Draft guidelines on environmental and energy aid for 2014-2020

Response to DG competition consultation - Draft guidelines on environmental and energy aid for 2014-2020

Opinion piece
Stephen Tindale
14 February 2014

The Centre for European Reform is a think-tank based in London, working on economics, foreign policy, energy and JHA. We are pro-European, though not uncritical.

State aid rules are important for the single market, which needs to be deepened in energy. But the single market is not the only major goal which the EU has set itself. The Union has also promised a reduction of greenhouse gases by at least 80 per cent by 2050. The Commission therefore needs to balance these objectives in its new guidance. If there is unavoidable conflict between the goals, carbon reduction should be given priority.

There is no industrial policy reason to support mature technologies financially. However, there is a clear climate policy reason. The free market will not deliver low-carbon energy. Nor will the market mechanisms that the EU and member-states currently have in place.

Projects of common European interest
The consultation paper suggests that state aid should be permissible “to promote the execution of important projects of common European interest or to remedy a serious disturbance in the economy of a member-state”.

Climate and environmental projects are in the common European interest, since transboundary pollution blows across the whole continent and climate change effects the whole world. The consultation paper says that a project can be regarded as being in this category if it “contributes in a concrete, exemplary and identifiable manner to the Union interest in the field of environment or energy”. And that the advantages are not limited to the member-state or states implementing the project, but must extend to the Union as a whole. All projects to reduce greenhouse gas emissions benefit the Union as a whole, since climate change will damage every country.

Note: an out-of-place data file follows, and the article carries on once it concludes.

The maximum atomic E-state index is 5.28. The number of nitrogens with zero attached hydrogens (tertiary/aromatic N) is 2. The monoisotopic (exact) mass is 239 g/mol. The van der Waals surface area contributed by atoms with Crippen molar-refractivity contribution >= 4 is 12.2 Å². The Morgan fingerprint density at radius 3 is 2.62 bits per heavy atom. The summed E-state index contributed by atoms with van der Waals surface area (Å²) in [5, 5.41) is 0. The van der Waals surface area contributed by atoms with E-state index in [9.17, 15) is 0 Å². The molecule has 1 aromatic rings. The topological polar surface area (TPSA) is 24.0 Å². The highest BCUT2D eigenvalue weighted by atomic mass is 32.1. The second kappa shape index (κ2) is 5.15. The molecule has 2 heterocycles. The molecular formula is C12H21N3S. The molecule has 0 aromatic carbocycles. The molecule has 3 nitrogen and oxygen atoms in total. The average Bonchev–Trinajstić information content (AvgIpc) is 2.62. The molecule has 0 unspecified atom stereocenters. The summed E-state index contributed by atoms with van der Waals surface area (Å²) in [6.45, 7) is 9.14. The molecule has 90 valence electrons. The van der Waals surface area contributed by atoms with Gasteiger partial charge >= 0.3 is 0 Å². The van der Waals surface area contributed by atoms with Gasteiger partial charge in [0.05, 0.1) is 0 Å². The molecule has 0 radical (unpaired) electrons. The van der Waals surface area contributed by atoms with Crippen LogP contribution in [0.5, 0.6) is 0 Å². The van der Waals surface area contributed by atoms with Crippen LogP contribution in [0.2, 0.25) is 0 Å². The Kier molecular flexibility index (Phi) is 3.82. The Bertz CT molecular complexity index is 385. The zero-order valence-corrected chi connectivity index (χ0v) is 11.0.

The consultation paper says that projects must be “substantial in size”. It does not say how big is big enough. Presumably any nuclear or CCS project will be sufficiently substantial. The size requirement will be more challenging for energy efficiency and renewable energy. Insisting on large projects is not a sensible approach. Large projects are needed, but so are small ones. The clearest common interest that Europe has is controlling climate change. Otherwise much of the continent will become uninhabitable. Big offshore wind farms and solar power plants are needed. But so are small wind turbines and solar panels, and double-glazed windows. The Commission should never rule that a policy to support small-scale renewables and energy efficiency is against state aid rules simply because the equipment is too small.

Market failure
The consultation paper accepts that state aid measures can correct market failures. However, “the mere existence of market failures…is not sufficient to justify state intervention”. It argues that other policies, such as regulation or market mechanisms, can address the market failure. The Commission is correct that there are always different policy instruments that can be used by governments to meet objectives. But attempts to control climate change need to use all available policy instruments: regulation, market mechanisms and state aid. Lord Stern, lead author of a review of the economics of climate change,1 has described climate change as "a result of the greatest market failure the world has seen”.2 The carbon price under the Emissions Trading System (ETS) is not nearly high enough to internalise greenhouse gas externalities and so address the market failure. The reforms that the Commission has proposed are sensible, but will not come into force (if agreed) until 2020. Climate action is needed immediately, not in six years’ time.